House proposes $25 million fund for CO detectors and other health upgrades in public housing

Two residents of the Allen Benedict Court housing complex in Columbia, South Carolina, died of carbon monoxide poisoning in January 2019. Copyright Sean Rayford for NBC News
By Suzy Khimm with NBC News Politics
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The program would allow local public housing authorities to apply for federal grants to install carbon monoxide detectors, combat mold and remove asbestos.


The House Appropriations Committee has proposed a $25 million grant program for installing carbon monoxide detectors and remediating other health hazards in public housing.

The proposal comes in the wake of news reports on dangerous public housing conditions, including a monthslong NBC News investigation into the lack of carbon monoxide protections in homes overseen by the Department of Housing and Urban Development.

"Carbon monoxide is a widespread hazard — perhaps more widespread than we had known," said Rep. David Price, D-N.C., the committee's head of housing and transportation. Every public housing authority "ought to be paying attention to this as a possible hazard, and now there is a federal program that encourages and helps them," he added.

Under the newly proposed program, local public housing authorities will be able to apply for federal grants to install carbon monoxide detectors, combat mold and remove asbestos, among other environmental health hazards, according to a draft budget proposal for fiscal year 2020 released Wednesday by the committee's Democratic leadership.

At least 13 residents of HUD properties have died of carbon monoxide poisoning since 2003, according to an NBC News investigation, but HUD does not currently require detectors in any of the properties where more than 4.6 million low-income families live. HUD says it plans to move forward with a new rule requiring detectors, but the agency has not released a proposal, and it could take months before one is enacted.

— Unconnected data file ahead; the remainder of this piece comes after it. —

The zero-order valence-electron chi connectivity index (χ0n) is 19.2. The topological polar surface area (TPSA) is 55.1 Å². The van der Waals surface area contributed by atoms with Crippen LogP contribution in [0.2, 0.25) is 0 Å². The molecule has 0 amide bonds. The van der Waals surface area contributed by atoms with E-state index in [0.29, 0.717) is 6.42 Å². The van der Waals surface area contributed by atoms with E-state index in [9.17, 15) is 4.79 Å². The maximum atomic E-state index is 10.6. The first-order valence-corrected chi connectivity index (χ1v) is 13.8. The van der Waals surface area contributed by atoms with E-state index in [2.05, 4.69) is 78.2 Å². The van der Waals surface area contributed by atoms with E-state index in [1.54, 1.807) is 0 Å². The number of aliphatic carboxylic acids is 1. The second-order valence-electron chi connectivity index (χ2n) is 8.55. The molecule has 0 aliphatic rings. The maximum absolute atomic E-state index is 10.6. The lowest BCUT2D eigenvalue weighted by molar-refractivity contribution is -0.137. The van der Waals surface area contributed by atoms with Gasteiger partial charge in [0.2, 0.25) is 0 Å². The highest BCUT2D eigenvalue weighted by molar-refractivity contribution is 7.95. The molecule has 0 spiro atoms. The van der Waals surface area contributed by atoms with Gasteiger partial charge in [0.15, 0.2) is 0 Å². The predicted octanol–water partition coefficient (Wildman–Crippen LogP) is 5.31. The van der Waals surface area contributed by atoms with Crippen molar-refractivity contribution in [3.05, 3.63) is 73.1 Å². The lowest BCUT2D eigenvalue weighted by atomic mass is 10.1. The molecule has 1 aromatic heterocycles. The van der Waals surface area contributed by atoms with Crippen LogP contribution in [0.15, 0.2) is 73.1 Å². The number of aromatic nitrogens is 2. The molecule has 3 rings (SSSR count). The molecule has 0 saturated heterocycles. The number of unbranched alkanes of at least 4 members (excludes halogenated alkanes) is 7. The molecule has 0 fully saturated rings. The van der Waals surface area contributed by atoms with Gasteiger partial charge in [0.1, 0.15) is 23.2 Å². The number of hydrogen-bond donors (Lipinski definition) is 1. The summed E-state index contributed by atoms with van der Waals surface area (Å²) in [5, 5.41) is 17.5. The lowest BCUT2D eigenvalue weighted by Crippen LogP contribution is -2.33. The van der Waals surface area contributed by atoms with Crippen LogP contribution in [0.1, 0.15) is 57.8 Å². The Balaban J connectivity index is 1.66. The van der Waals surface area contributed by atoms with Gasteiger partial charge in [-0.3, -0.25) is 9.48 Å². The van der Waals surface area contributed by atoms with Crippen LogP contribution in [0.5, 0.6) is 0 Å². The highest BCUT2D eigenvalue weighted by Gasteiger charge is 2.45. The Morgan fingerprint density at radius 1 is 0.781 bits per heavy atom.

If approved by Congress, the new grant program would be in addition to the $5 million that HUD recently said it would dedicate to carbon monoxide detectors in public housing. Under both initiatives, only local housing authorities can apply for the new grants, not private owners or landlords.

The new $25 million program is part of the House committee's broader proposal to increase spending on the Public Housing Capital Fund, which is dedicated to developing and modernizing public housing across the U.S. The draft bill would raise spending on the capital fund by $80 million above the $2.775 billion enacted in last year's budget. The Trump administration has proposed eliminating the fund altogether.

Price's subcommittee is formally considering the draft budget on Thursday, after which it must go through the full House Appropriations Committee, then the House.

The House Appropriations Committee is also proposing $11 million in additional funding for HUD's Office of Lead Hazard Control and Healthy Homes. That office allows state and local governments, as well as nonprofit and for-profit firms, to receive grant money for combating health hazards in housing, including carbon monoxide, but HUD does not award them directly to individuals. Public housing authorities also cannot participate in the program.

Federal investment in public housing as a whole has declined drastically over the past two decades, raising concerns that newly proposed requirements like carbon monoxide detectors could squeeze housing authorities already struggling to repair and maintain crumbling facilities.

Adrianne Todman, CEO of the National Association of Housing and Redevelopment Officials, welcomed the 2020 budget proposal from the House committee and said she was "particularly glad" to see the funds specifically dedicated to addressing residents' health and safety needs.

Emily Benfer, a visiting associate clinical law professor at Columbia University, agreed.

"This is a critical step to ensuring that public housing will not be the source of asthma, lead poisoning, cancer or death," Benfer said. "Especially in light of the risk of carbon monoxide poisoning and the recent and tragic loss of life in public housing, Congress' investment in the health and well-being of residents is critical."

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